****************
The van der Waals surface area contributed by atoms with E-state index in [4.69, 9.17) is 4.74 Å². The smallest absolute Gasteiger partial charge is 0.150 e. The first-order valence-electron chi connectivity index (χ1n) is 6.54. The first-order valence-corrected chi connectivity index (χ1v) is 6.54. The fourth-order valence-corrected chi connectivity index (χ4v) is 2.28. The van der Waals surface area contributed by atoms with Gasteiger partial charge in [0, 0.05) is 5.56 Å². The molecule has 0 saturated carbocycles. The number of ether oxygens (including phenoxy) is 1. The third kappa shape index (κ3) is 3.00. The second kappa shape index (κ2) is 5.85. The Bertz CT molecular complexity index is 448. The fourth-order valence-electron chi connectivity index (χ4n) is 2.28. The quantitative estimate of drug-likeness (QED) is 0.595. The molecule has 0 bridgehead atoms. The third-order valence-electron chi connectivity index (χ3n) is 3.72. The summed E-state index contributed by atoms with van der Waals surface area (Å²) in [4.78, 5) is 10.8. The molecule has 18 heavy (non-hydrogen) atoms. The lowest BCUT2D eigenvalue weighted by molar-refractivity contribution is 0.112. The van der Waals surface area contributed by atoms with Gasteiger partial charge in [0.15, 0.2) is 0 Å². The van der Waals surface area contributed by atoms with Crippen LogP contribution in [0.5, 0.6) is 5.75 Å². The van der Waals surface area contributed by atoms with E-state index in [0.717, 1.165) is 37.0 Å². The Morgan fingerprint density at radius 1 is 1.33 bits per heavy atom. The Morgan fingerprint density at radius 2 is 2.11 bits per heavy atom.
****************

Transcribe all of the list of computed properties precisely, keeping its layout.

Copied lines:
The van der Waals surface area contributed by atoms with E-state index in [4.69, 9.17) is 4.74 Å². The smallest absolute Gasteiger partial charge is 0.150 e. The first-order valence-electron chi connectivity index (χ1n) is 6.54. The first-order valence-corrected chi connectivity index (χ1v) is 6.54. The fourth-order valence-corrected chi connectivity index (χ4v) is 2.28. The van der Waals surface area contributed by atoms with Gasteiger partial charge in [0, 0.05) is 5.56 Å². The molecule has 0 saturated carbocycles. The number of ether oxygens (including phenoxy) is 1. The third kappa shape index (κ3) is 3.00. The second kappa shape index (κ2) is 5.85. The Bertz CT molecular complexity index is 448. The fourth-order valence-electron chi connectivity index (χ4n) is 2.28. The quantitative estimate of drug-likeness (QED) is 0.595. The molecule has 0 bridgehead atoms. The third-order valence-electron chi connectivity index (χ3n) is 3.72. The summed E-state index contributed by atoms with van der Waals surface area (Å²) in [4.78, 5) is 10.8. The molecule has 18 heavy (non-hydrogen) atoms. The lowest BCUT2D eigenvalue weighted by molar-refractivity contribution is 0.112. The van der Waals surface area contributed by atoms with Gasteiger partial charge in [0.15, 0.2) is 0 Å². The van der Waals surface area contributed by atoms with Crippen LogP contribution in [0.5, 0.6) is 5.75 Å². The van der Waals surface area contributed by atoms with E-state index in [0.717, 1.165) is 37.0 Å². The Morgan fingerprint density at radius 1 is 1.33 bits per heavy atom. The Morgan fingerprint density at radius 2 is 2.11 bits per heavy atom.